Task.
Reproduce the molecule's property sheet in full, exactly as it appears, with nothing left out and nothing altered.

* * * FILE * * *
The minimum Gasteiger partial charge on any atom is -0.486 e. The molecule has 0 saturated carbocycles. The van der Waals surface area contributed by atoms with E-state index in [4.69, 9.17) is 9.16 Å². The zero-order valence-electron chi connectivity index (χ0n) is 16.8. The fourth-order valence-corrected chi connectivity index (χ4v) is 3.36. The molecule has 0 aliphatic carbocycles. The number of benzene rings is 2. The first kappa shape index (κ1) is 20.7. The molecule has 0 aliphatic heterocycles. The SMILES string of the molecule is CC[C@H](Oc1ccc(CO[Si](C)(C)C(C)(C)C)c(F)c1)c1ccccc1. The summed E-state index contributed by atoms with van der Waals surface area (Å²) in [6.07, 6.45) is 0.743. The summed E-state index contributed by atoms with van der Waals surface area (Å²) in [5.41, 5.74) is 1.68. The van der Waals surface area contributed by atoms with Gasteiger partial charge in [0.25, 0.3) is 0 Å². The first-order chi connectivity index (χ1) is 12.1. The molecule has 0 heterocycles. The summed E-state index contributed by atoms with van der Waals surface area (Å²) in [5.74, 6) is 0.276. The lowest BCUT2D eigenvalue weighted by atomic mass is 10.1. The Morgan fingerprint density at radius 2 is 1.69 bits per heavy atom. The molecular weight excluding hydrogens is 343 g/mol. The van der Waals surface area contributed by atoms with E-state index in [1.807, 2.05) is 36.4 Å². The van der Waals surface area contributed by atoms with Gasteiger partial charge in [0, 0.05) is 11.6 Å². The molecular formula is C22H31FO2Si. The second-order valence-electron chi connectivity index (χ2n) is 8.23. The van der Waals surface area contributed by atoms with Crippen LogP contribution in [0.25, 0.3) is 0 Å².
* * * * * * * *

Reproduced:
The minimum Gasteiger partial charge on any atom is -0.486 e. The molecule has 0 saturated carbocycles. The van der Waals surface area contributed by atoms with E-state index in [4.69, 9.17) is 9.16 Å². The zero-order valence-electron chi connectivity index (χ0n) is 16.8. The fourth-order valence-corrected chi connectivity index (χ4v) is 3.36. The molecule has 0 aliphatic carbocycles. The number of benzene rings is 2. The first kappa shape index (κ1) is 20.7. The molecule has 0 aliphatic heterocycles. The SMILES string of the molecule is CC[C@H](Oc1ccc(CO[Si](C)(C)C(C)(C)C)c(F)c1)c1ccccc1. The summed E-state index contributed by atoms with van der Waals surface area (Å²) in [6.07, 6.45) is 0.743. The summed E-state index contributed by atoms with van der Waals surface area (Å²) in [5.41, 5.74) is 1.68. The van der Waals surface area contributed by atoms with Gasteiger partial charge in [0.25, 0.3) is 0 Å². The first-order chi connectivity index (χ1) is 12.1. The molecule has 0 heterocycles. The summed E-state index contributed by atoms with van der Waals surface area (Å²) in [5.74, 6) is 0.276. The lowest BCUT2D eigenvalue weighted by atomic mass is 10.1. The Morgan fingerprint density at radius 2 is 1.69 bits per heavy atom. The molecular weight excluding hydrogens is 343 g/mol. The van der Waals surface area contributed by atoms with E-state index in [1.807, 2.05) is 36.4 Å². The van der Waals surface area contributed by atoms with Gasteiger partial charge in [0, 0.05) is 11.6 Å². The molecular formula is C22H31FO2Si. The second-order valence-electron chi connectivity index (χ2n) is 8.23. The van der Waals surface area contributed by atoms with Crippen LogP contribution in [0.25, 0.3) is 0 Å².